Tuesday, October 27, 2009

Biden and Russia: All Things Reconsidered

A few weeks ago I wrote a post praising President Obama's handling of Iran's potential nuclear enrichment program with clever geopolitical finesse (see September 26 post). At the time, my view was that Obama had offered some degree of appeasement to the Russians in the form of withdrawing plans for a ballistic missile defense system in Poland and the Czech Republic in exchange for Russia's agreement to help pressure Iran on its rather defiant nuclear posturing.

Seems I was wrong.

For years, I have read George Friedman's work in STRATFOR, an online publication. Friedman has a great deal of expertise in foreign affairs and often gives me insights I had not considered. An great example of this is in an email he sent out to prospective subscribers teasing us with an article he had just completed entitled "Russia, Iran, and the Biden Speech."

Last week Vice-President Biden was
touring Central Europe, directly challenging Russia in a series of highly publicized speeches. According to Friedman, this is not another incident of Biden going rogue or off-message. This was something calculated by the Obama administration, although exactly what that political motivation might be is a bit vague.

According to Friedman: "(Biden) reasserted American commitment to their security and promised the delivery of other weapons such as Patriot missile batteries, an impressive piece of hardware that really does enhance regional security (unlike BMD, which would grant only an indirect boost). Then, Biden went even further in Romania, not only extending his guarantees to the rest of Central Europe, but also challenging the Russians directly. He said that the United States regarded spheres of influence as 19th century thinking, thereby driving home that Washington is not prepared to accept Russian hegemony in the former Soviet Union (FSU). Most important, he called on the former satellites of the Soviet Union to assist republics in the FSU that are not part of the Russian Federation to overthrow authoritarian systems and preserve their independence."

Why offer to pull out the BMD system and then present a newly threatening policy to Russia? According to Friedman there are three possibilities. One, the Obama administration was disappointed by Russia's less than clear appreciation of the US attempted BMD appeasement. Two, the administration did not appreciate the negative effects the appeasement would have in Central Europe, so they sent Biden out to calm the concerns of nations like Poland and Romania. Three, the administration "might not yet have a coordinated policy on Russia."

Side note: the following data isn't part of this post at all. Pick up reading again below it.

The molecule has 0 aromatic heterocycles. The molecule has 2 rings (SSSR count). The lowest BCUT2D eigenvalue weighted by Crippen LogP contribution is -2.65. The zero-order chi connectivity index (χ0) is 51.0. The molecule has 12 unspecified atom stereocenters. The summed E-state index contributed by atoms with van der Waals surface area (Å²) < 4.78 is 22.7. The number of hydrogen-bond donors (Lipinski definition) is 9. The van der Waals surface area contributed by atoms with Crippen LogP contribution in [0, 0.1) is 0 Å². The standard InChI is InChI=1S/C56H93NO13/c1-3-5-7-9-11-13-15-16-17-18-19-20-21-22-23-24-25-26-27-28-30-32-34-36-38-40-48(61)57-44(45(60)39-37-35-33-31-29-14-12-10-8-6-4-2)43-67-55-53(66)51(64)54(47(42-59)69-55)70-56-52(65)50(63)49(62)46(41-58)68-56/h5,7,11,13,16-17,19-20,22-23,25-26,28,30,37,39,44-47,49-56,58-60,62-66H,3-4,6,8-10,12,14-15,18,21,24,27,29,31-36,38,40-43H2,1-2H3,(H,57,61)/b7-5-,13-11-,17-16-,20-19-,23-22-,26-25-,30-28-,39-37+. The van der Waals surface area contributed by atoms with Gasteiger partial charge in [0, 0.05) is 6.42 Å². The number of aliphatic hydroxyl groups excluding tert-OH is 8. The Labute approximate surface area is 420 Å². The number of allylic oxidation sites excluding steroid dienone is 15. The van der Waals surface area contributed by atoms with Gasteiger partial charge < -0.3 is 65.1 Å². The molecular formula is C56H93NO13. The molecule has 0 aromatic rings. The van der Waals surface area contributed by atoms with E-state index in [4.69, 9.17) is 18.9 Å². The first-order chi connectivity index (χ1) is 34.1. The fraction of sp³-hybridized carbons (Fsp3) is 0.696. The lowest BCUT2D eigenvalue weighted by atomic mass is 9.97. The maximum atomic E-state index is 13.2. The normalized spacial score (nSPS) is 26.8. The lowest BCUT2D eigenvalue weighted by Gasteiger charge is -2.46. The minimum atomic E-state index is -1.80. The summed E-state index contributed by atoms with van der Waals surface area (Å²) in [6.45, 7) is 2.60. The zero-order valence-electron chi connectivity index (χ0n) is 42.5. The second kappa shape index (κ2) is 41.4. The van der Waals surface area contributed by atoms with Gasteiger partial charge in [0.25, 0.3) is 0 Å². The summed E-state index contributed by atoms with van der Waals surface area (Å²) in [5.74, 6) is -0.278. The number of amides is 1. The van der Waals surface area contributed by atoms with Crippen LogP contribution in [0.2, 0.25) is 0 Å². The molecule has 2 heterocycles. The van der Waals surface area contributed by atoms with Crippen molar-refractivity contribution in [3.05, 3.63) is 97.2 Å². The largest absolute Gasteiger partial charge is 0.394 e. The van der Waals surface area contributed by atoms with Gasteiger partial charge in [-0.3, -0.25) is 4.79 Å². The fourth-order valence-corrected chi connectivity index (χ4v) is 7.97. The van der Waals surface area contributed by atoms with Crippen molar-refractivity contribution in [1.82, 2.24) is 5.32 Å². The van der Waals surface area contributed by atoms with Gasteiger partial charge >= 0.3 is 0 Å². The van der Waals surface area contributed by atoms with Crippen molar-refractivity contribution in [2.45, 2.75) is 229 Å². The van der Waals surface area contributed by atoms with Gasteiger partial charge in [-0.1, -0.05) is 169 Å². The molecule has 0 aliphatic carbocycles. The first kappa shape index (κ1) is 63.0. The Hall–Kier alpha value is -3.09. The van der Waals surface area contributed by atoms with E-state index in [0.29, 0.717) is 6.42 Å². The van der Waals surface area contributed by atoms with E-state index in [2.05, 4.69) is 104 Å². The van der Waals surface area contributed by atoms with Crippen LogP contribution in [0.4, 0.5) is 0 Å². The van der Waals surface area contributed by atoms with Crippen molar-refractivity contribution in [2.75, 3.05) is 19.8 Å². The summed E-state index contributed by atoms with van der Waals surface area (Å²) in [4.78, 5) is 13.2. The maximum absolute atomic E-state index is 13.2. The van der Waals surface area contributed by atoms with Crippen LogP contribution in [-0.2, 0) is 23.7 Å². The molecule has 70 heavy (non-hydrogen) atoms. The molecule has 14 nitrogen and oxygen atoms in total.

Obama is often difficult to read but he does seem to be
presiding over an coordinated missile policy. As often happens with Obama, what seems to be lack of coordination and vacillation, turns our to be actually a rather sophisticated strategy.

Any way you slice it, however, what I took originally as a smart geopolitical move by the administration has turned out to have
a rather polarizing effect on Russia, particularly if the original intent was play Russia (and China in its turn) off Iran. (Which now looks like an incorrect interpretation on my part.)

In fact, according to Friedman, Russia has been pleased for years that the US has gotten itself bogged down in Iraq and Afghanistan and has used this opportunity to attempt to reassert itself in Central Europe. Now, the US is seeking to reverse the situation by politically challenging Russia's would-be hegemony in Central Europe.

But, where does that leave us with the Iranian situation? Something has changed over the past few weeks in the way Obama's foreign policy advisers view Russia in regards to Iran. Friedman suggests that the determination might have been made that the US doesn't need Russia in dealing with Iran. "Biden might be trying to get the Iranians to take American threats seriously," Friedman writes.

He concludes: "The American decision to threaten Russia might simply have been a last-ditch attempt to force Tehran's hand now that conciliation seems to have failed. It isn't likely to work, because for the time being Russia has the upper hand in the former Soviet Union, and the Americans and their allies -- motivated as they may be -- do not have the best cards to play.

"The other explanation might be that the White House wanted to let Iran know that the Americans don't need Russia to deal with Iran. The threats to Russia might infuriate it, but the Kremlin is unlikely to feel much in the form of clear and present dangers. On the other hand, blasting the Russians the way Biden did might force the Iranians to reconsider their hand. After all, if the Americans are no longer thinking of the Russians as part of the solution, this indicates that the Americans are about to give up on diplomacy and sanctions. And that means the United States must choose between accepting an Iranian bomb or employing the military option."

Anyway, what I initially took as finesse looks more like a shifting experiment by the Obama administration today. It is certainly a complex situation. We apparently believe we have enough leverage with
France and Britain on board for possible sanctions (or something more serious) against Iran and that we can now disrupt Russia while facing down Iran at the same time. If correct, it is certainly a more ambitious agenda, but far removed from the broader consensus building I expected from Obama.

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